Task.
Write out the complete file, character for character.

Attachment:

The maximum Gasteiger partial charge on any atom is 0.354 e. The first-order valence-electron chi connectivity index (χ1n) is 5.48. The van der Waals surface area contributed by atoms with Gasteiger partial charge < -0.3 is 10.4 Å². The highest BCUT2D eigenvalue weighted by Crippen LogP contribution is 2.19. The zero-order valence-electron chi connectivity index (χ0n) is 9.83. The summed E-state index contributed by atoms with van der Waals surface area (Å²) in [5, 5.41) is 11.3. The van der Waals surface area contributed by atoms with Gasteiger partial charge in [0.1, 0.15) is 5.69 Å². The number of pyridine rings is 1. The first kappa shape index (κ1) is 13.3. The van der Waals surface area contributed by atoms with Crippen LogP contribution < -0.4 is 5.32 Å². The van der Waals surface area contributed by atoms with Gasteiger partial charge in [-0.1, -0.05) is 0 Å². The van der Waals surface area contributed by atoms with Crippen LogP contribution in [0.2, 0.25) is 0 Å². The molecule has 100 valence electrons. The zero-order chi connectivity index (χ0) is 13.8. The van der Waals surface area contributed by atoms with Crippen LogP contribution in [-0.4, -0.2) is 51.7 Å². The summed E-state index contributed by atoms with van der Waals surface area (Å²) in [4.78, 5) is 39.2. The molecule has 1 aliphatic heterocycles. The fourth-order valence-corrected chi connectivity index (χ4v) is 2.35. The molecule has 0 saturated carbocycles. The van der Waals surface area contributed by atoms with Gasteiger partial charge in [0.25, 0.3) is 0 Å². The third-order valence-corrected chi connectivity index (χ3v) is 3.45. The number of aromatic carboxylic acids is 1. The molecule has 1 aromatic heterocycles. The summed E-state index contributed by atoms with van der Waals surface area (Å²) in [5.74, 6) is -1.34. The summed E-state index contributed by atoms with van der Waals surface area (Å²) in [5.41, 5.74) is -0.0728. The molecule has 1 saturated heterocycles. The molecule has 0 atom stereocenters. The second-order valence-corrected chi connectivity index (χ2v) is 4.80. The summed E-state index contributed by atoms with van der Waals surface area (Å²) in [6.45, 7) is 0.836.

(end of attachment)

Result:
The maximum Gasteiger partial charge on any atom is 0.354 e. The first-order valence-electron chi connectivity index (χ1n) is 5.48. The van der Waals surface area contributed by atoms with Gasteiger partial charge < -0.3 is 10.4 Å². The highest BCUT2D eigenvalue weighted by Crippen LogP contribution is 2.19. The zero-order valence-electron chi connectivity index (χ0n) is 9.83. The summed E-state index contributed by atoms with van der Waals surface area (Å²) in [5, 5.41) is 11.3. The van der Waals surface area contributed by atoms with Gasteiger partial charge in [0.1, 0.15) is 5.69 Å². The number of pyridine rings is 1. The first kappa shape index (κ1) is 13.3. The van der Waals surface area contributed by atoms with Crippen LogP contribution < -0.4 is 5.32 Å². The van der Waals surface area contributed by atoms with Gasteiger partial charge in [-0.1, -0.05) is 0 Å². The van der Waals surface area contributed by atoms with Crippen LogP contribution in [0.2, 0.25) is 0 Å². The molecule has 100 valence electrons. The zero-order chi connectivity index (χ0) is 13.8. The van der Waals surface area contributed by atoms with Crippen LogP contribution in [-0.4, -0.2) is 51.7 Å². The summed E-state index contributed by atoms with van der Waals surface area (Å²) in [4.78, 5) is 39.2. The molecule has 1 aliphatic heterocycles. The fourth-order valence-corrected chi connectivity index (χ4v) is 2.35. The molecule has 0 saturated carbocycles. The van der Waals surface area contributed by atoms with Gasteiger partial charge in [0.25, 0.3) is 0 Å². The third-order valence-corrected chi connectivity index (χ3v) is 3.45. The number of aromatic carboxylic acids is 1. The molecule has 1 aromatic heterocycles. The summed E-state index contributed by atoms with van der Waals surface area (Å²) in [5.74, 6) is -1.34. The summed E-state index contributed by atoms with van der Waals surface area (Å²) in [5.41, 5.74) is -0.0728. The molecule has 1 saturated heterocycles. The molecule has 0 atom stereocenters. The second-order valence-corrected chi connectivity index (χ2v) is 4.80. The summed E-state index contributed by atoms with van der Waals surface area (Å²) in [6.45, 7) is 0.836.